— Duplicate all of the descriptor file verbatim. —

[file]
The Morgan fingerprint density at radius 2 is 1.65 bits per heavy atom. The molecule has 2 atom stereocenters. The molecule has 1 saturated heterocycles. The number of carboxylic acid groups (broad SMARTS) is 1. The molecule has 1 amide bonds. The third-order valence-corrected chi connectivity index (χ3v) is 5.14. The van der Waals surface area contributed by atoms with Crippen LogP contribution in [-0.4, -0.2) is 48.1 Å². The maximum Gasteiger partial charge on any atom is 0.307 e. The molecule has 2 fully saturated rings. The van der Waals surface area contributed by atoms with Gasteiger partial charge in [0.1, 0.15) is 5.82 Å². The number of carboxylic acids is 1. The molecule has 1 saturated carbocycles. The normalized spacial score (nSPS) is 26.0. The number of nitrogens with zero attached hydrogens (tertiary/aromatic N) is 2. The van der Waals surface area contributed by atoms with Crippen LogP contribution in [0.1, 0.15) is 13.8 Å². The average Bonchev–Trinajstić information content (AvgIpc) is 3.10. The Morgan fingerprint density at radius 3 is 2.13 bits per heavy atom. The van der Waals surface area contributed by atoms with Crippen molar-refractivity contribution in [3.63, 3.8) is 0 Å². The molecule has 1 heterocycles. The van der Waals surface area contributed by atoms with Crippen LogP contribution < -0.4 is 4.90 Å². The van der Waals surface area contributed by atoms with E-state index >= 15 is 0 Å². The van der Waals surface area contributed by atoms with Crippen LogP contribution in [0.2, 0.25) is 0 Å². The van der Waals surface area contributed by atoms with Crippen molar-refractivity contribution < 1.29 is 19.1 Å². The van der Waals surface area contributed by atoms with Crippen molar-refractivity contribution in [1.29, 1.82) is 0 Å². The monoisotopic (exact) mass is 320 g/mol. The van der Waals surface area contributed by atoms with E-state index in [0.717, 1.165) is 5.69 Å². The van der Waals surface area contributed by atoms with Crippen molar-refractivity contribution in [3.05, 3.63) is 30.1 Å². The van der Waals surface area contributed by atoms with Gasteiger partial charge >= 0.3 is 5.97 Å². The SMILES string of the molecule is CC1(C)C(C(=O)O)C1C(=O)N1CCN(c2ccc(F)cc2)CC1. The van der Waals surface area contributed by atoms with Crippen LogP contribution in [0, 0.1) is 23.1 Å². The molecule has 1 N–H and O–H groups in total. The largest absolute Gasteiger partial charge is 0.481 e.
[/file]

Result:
The Morgan fingerprint density at radius 2 is 1.65 bits per heavy atom. The molecule has 2 atom stereocenters. The molecule has 1 saturated heterocycles. The number of carboxylic acid groups (broad SMARTS) is 1. The molecule has 1 amide bonds. The third-order valence-corrected chi connectivity index (χ3v) is 5.14. The van der Waals surface area contributed by atoms with Crippen LogP contribution in [-0.4, -0.2) is 48.1 Å². The maximum Gasteiger partial charge on any atom is 0.307 e. The molecule has 2 fully saturated rings. The van der Waals surface area contributed by atoms with Gasteiger partial charge in [0.1, 0.15) is 5.82 Å². The number of carboxylic acids is 1. The molecule has 1 saturated carbocycles. The normalized spacial score (nSPS) is 26.0. The number of nitrogens with zero attached hydrogens (tertiary/aromatic N) is 2. The van der Waals surface area contributed by atoms with Crippen LogP contribution in [0.1, 0.15) is 13.8 Å². The average Bonchev–Trinajstić information content (AvgIpc) is 3.10. The Morgan fingerprint density at radius 3 is 2.13 bits per heavy atom. The van der Waals surface area contributed by atoms with Crippen molar-refractivity contribution in [3.63, 3.8) is 0 Å². The molecule has 1 heterocycles. The van der Waals surface area contributed by atoms with Crippen LogP contribution < -0.4 is 4.90 Å². The van der Waals surface area contributed by atoms with E-state index >= 15 is 0 Å². The van der Waals surface area contributed by atoms with Crippen LogP contribution in [0.2, 0.25) is 0 Å². The van der Waals surface area contributed by atoms with Crippen molar-refractivity contribution < 1.29 is 19.1 Å². The van der Waals surface area contributed by atoms with Crippen molar-refractivity contribution in [1.29, 1.82) is 0 Å². The monoisotopic (exact) mass is 320 g/mol. The van der Waals surface area contributed by atoms with E-state index in [0.717, 1.165) is 5.69 Å². The van der Waals surface area contributed by atoms with Crippen molar-refractivity contribution in [3.05, 3.63) is 30.1 Å². The van der Waals surface area contributed by atoms with Gasteiger partial charge >= 0.3 is 5.97 Å². The SMILES string of the molecule is CC1(C)C(C(=O)O)C1C(=O)N1CCN(c2ccc(F)cc2)CC1. The van der Waals surface area contributed by atoms with Crippen LogP contribution in [0, 0.1) is 23.1 Å². The molecule has 1 N–H and O–H groups in total. The largest absolute Gasteiger partial charge is 0.481 e.